Grow your own flowers to bring inside, like sweet williams. Photograph: Gap Photos
Flowers make us feel better. They are the first thing we think of buying for special events or to cheer someone up; they brighten up a room and in many cases fill it with scent, too. But something has happened to the flowers we buy. Like so much in modern life, they have become big business: large flower farms in South America and Africa grow plants on vast scales to supply the year-round demand for cheap blooms worldwide.
While it might seem we now have a wide choice, the cut-flower trade suffers from the same problems that affect the food industry. Just as fruit and veg are grown for their shelf life and ability to survive the distribution chain, as well as their yield and uniformity, so, too, are flowers. Yet while many of us have realised that buying local, seasonal food is good for us and the planet, it seems we’ve yet to think in the same way about the origins of the flowers we buy.
Growing your own cut flowers is a win–win situation. You will know that they have not clocked up great transport distances, contributed to water shortages and habitat destruction, or been grown using toxic chemicals. And, at a time when our insects are struggling to find sources of nectar and pollen, your flowers will provide a vital place for them to feed. Creating your own cutting patch will also open up a whole new world of flowers you can use for arranging, blooms with wonderful scents and delicate ones that would not travel well.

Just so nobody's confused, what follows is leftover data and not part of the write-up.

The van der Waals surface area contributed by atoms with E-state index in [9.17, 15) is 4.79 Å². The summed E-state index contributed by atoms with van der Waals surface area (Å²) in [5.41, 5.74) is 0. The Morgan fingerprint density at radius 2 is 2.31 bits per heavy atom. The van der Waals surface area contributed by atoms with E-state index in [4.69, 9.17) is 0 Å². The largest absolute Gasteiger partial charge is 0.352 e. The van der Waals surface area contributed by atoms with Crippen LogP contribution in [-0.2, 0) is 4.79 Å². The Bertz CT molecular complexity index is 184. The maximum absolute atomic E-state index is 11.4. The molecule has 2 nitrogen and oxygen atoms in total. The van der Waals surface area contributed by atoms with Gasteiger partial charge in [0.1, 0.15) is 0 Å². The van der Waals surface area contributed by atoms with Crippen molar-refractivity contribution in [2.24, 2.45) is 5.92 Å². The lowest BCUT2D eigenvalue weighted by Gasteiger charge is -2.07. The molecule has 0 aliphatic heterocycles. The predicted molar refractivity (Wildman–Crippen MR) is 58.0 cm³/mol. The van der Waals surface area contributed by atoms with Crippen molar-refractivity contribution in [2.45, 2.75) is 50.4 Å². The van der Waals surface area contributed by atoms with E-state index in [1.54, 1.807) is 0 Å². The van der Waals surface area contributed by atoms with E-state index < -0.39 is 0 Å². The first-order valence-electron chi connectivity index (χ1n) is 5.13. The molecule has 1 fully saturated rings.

A dedicated spot
You could spread plants like Dahlia ‘Karma Choc’ around your garden or grow them in a dedicated cut-flower patch. Photograph: Alamy
You could dot your cut-flower plants throughout your garden borders so they form part of an overall planting scheme, but there are advantages to having a dedicated patch, however small. It is much easier to organise bare-soil beds than to slot your cut-flower plants in among existing shrubs and perennials, and many annuals benefit from some support, which is easier to achieve in a special patch.
One essential consideration is the amount of light your plot receives. Pretty much all cut flowers need a good amount of sunshine, so there is no point in locating your patch in a shady spot. Shelter is also vital. Strong, gusty winds can do a lot of damage, particularly to new green growth, and they also cause moisture loss: plants naturally lose water through their leaves, but this process is speeded up on windy days, especially if it is hot and sunny. In such conditions, plants can wilt quickly, and new young ones are most vulnerable because their roots have yet to become established.
Preparing your site
Fork over the bottom of raised beds, then fill with a mix of topsoil and compost. If your cut-flower patch is directly on the soil, thoroughly weed the area, fork it over and mulch with compost. If you can get hold of good-quality composted green waste from your council, lay it on the surface – the worms will do the hard work for you. If your soil is on the acid side, a sprinkling of a seaweed and lime mix will help any flowers in the brassica family.
Plan for a small bed
Sweet peas (Lathyrus odoratus) climbing on a wigwam. Photograph: Alamy
I have chosen flowers for a 2.5m x 1.25m bed. They are easy to germinate from seed, and some can be bought as plug plants from garden centres or by mail order. A mix of hardy and half-hardy annuals and biennial plants and a tender dahlia will give you, from late spring to mid-autumn, enough flowers to make posies and fill small vases.
I have suggested the number of plants for each area, but you do not need to stick rigidly to the plan. It’s meant only as a guide. Any new planting will look a little regimented initially, but as the plants develop they will fill out, creating a patchwork of colour.
• For Louise Curley’s shopping list of what to plant for your own cut-flower patch, click here.
This is an edited extract from The Cut Flower Patch, by Louise Curley, published by Frances Lincoln at £20. To order a copy for £16 with free UK p&p, call 0330 333 6846 or go to theguardian.com/bookshop.